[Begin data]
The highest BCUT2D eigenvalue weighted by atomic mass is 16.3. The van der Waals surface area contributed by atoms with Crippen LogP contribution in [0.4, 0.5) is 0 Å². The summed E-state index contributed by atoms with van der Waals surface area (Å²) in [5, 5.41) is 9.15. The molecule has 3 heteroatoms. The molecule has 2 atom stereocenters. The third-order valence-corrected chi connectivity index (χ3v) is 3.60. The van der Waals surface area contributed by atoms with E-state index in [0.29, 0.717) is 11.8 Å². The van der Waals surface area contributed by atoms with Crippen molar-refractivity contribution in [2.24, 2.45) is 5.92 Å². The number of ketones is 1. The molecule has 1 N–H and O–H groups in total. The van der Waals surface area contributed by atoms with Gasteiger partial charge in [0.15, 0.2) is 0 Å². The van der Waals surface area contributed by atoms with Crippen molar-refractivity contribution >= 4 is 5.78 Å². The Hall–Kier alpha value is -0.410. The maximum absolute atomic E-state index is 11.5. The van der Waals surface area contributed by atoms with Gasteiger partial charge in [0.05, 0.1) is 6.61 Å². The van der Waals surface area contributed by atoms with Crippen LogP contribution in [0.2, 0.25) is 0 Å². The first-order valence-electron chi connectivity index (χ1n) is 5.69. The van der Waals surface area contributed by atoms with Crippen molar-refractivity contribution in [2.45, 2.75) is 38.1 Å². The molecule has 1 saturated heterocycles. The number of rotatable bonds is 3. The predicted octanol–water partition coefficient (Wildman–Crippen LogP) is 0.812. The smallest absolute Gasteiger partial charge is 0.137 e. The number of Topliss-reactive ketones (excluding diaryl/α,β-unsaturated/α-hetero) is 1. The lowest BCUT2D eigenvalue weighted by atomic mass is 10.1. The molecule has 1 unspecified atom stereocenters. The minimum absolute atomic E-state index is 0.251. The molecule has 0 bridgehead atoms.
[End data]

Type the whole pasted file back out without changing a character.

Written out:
The highest BCUT2D eigenvalue weighted by atomic mass is 16.3. The van der Waals surface area contributed by atoms with Crippen LogP contribution in [0.4, 0.5) is 0 Å². The summed E-state index contributed by atoms with van der Waals surface area (Å²) in [5, 5.41) is 9.15. The molecule has 3 heteroatoms. The molecule has 2 atom stereocenters. The third-order valence-corrected chi connectivity index (χ3v) is 3.60. The van der Waals surface area contributed by atoms with E-state index in [0.29, 0.717) is 11.8 Å². The van der Waals surface area contributed by atoms with Crippen molar-refractivity contribution in [2.24, 2.45) is 5.92 Å². The number of ketones is 1. The molecule has 1 N–H and O–H groups in total. The van der Waals surface area contributed by atoms with Gasteiger partial charge in [0.15, 0.2) is 0 Å². The van der Waals surface area contributed by atoms with Crippen molar-refractivity contribution >= 4 is 5.78 Å². The Hall–Kier alpha value is -0.410. The maximum absolute atomic E-state index is 11.5. The van der Waals surface area contributed by atoms with Gasteiger partial charge in [0.05, 0.1) is 6.61 Å². The van der Waals surface area contributed by atoms with Crippen LogP contribution in [0.2, 0.25) is 0 Å². The first-order valence-electron chi connectivity index (χ1n) is 5.69. The van der Waals surface area contributed by atoms with Crippen molar-refractivity contribution in [2.45, 2.75) is 38.1 Å². The molecule has 1 saturated heterocycles. The number of rotatable bonds is 3. The predicted octanol–water partition coefficient (Wildman–Crippen LogP) is 0.812. The smallest absolute Gasteiger partial charge is 0.137 e. The number of Topliss-reactive ketones (excluding diaryl/α,β-unsaturated/α-hetero) is 1. The lowest BCUT2D eigenvalue weighted by atomic mass is 10.1. The molecule has 1 unspecified atom stereocenters. The minimum absolute atomic E-state index is 0.251. The molecule has 0 bridgehead atoms.